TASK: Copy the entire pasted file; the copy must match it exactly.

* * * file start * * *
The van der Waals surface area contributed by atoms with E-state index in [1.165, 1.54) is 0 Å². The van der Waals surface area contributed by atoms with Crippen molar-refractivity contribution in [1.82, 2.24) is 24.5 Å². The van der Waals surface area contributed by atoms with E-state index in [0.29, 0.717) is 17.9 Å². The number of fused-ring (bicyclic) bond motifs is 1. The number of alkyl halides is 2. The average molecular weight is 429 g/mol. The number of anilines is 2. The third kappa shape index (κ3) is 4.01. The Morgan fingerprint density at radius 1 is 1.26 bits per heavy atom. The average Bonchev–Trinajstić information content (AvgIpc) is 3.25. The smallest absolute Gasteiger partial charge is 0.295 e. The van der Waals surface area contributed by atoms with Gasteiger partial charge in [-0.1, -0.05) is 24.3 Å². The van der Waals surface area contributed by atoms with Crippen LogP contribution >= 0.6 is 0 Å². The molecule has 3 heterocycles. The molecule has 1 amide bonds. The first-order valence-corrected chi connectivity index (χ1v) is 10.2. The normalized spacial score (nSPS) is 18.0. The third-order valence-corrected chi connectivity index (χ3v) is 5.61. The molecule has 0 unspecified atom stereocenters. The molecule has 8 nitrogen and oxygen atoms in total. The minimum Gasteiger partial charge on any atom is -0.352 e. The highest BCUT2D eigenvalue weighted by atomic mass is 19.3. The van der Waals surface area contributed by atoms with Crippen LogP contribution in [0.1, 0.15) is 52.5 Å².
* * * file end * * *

The van der Waals surface area contributed by atoms with E-state index in [1.165, 1.54) is 0 Å². The van der Waals surface area contributed by atoms with Crippen molar-refractivity contribution in [1.82, 2.24) is 24.5 Å². The van der Waals surface area contributed by atoms with E-state index in [0.29, 0.717) is 17.9 Å². The number of fused-ring (bicyclic) bond motifs is 1. The number of alkyl halides is 2. The average molecular weight is 429 g/mol. The number of anilines is 2. The third kappa shape index (κ3) is 4.01. The Morgan fingerprint density at radius 1 is 1.26 bits per heavy atom. The average Bonchev–Trinajstić information content (AvgIpc) is 3.25. The smallest absolute Gasteiger partial charge is 0.295 e. The van der Waals surface area contributed by atoms with Gasteiger partial charge in [-0.1, -0.05) is 24.3 Å². The van der Waals surface area contributed by atoms with Crippen LogP contribution >= 0.6 is 0 Å². The molecule has 3 heterocycles. The molecule has 1 amide bonds. The first-order valence-corrected chi connectivity index (χ1v) is 10.2. The normalized spacial score (nSPS) is 18.0. The third-order valence-corrected chi connectivity index (χ3v) is 5.61. The molecule has 0 unspecified atom stereocenters. The molecule has 8 nitrogen and oxygen atoms in total. The minimum Gasteiger partial charge on any atom is -0.352 e. The highest BCUT2D eigenvalue weighted by atomic mass is 19.3. The van der Waals surface area contributed by atoms with Crippen LogP contribution in [0.1, 0.15) is 52.5 Å².